Former Attorney General Eric Holder called any potential termination of White House Special Counsel Robert Mueller an “absolute red line” and insinuated peaceful demonstrations should ensue if anything happens.
“If removed or meaningfully tampered with, there must be mass, popular, peaceful support of both. The American people must be seen and heard – they will ultimately be determinative,” Holder wrote on Twitter Sunday.
ABSOLUTE RED LINE: the firing of Bob Mueller or crippling the special counsel’s office. If removed or meaningfully tampered with, there must be mass, popular, peaceful support of both. The American people must be seen and heard - they will ultimately be determinative.— Eric Holder (@EricHolder) December 17, 2017
Trump told reporters Sunday that he was not planning on firing Mueller, echoing the sentiments from White House legislative affairs director Marc Short, who said on Meet the Press Sunday there had been “no conversations” about it.
Holder, who served as Attorney General in the Obama administration from 2009 to 2015, had issued similar sentiments on Twitter Thursday. “Speaking on behalf of the vast majority of the American people, Republicans in Congress be forewarned:any attempt to remove Bob Mueller will not be tolerated,” he wrote.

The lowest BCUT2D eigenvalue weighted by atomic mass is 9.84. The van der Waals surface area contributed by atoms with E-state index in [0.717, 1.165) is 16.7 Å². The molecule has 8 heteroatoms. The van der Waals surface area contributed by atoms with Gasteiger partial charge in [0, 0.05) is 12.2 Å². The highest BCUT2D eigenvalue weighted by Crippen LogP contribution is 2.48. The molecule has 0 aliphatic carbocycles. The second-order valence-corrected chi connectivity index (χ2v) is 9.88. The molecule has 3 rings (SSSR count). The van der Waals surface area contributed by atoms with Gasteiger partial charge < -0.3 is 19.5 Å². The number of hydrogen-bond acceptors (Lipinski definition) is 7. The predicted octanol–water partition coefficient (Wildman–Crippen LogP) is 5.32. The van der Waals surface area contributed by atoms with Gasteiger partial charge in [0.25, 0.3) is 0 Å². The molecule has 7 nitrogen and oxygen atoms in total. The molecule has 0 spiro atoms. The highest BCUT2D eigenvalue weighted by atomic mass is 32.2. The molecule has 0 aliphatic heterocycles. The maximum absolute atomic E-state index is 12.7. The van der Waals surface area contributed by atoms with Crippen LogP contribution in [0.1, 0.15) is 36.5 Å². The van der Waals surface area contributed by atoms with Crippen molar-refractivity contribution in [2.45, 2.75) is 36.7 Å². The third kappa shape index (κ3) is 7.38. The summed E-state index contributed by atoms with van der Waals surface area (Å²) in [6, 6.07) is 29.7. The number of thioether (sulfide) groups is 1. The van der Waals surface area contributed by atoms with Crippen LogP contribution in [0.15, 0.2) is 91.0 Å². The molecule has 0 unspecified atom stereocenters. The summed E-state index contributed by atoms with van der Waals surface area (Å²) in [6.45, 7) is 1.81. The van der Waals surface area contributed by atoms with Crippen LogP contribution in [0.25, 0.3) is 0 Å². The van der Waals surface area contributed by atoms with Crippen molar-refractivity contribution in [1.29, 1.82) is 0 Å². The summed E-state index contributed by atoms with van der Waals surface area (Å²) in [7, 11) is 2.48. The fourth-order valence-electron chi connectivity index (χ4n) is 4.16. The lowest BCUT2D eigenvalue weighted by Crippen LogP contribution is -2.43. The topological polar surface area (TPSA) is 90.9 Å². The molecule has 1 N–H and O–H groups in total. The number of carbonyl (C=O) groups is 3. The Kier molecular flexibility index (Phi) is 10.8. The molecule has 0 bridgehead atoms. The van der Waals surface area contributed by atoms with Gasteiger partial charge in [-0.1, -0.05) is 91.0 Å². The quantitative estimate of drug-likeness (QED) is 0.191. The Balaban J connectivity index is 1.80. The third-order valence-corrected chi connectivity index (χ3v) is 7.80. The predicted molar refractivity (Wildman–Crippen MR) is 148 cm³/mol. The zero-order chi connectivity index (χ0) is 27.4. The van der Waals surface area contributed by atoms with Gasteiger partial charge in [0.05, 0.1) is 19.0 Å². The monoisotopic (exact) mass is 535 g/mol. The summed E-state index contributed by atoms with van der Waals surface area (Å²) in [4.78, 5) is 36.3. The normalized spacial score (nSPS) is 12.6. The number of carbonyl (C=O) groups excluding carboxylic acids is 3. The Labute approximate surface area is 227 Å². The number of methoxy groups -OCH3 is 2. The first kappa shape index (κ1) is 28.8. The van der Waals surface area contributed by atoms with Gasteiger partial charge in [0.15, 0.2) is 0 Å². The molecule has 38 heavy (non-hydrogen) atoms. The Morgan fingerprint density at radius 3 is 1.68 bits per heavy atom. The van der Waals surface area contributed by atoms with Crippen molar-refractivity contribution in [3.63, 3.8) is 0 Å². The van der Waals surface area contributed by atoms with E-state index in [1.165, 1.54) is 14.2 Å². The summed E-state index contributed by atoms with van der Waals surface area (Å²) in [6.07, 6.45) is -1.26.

Speaking on behalf of the vast majority of the American people, Republicans in Congress be forewarned:any attempt to remove Bob Mueller will not be tolerated.These are BS attacks on him/his staff that are blatantly political-designed to hide the real wrongdoing. Country not party— Eric Holder (@EricHolder) December 14, 2017
Holder’s latest comments come after a report that Mueller’s office has obtained access to thousands of emails from the presidential transition. According to the Associated Press, an attorney for the President’s transition group had sent a letter to two congressional committees arguing that Mueller’s office improperly obtained them because they had received them from the General Services Administration and not Trump’s transition group. The letter was sent to the House Oversight and the Senate Homeland Security committees, the AP reported.
A spokesperson for Rep. Trey Gowdy, chairman of the House Oversight Committee, told Politico Sunday that the dispute needed to be solved by the courts and not Congress.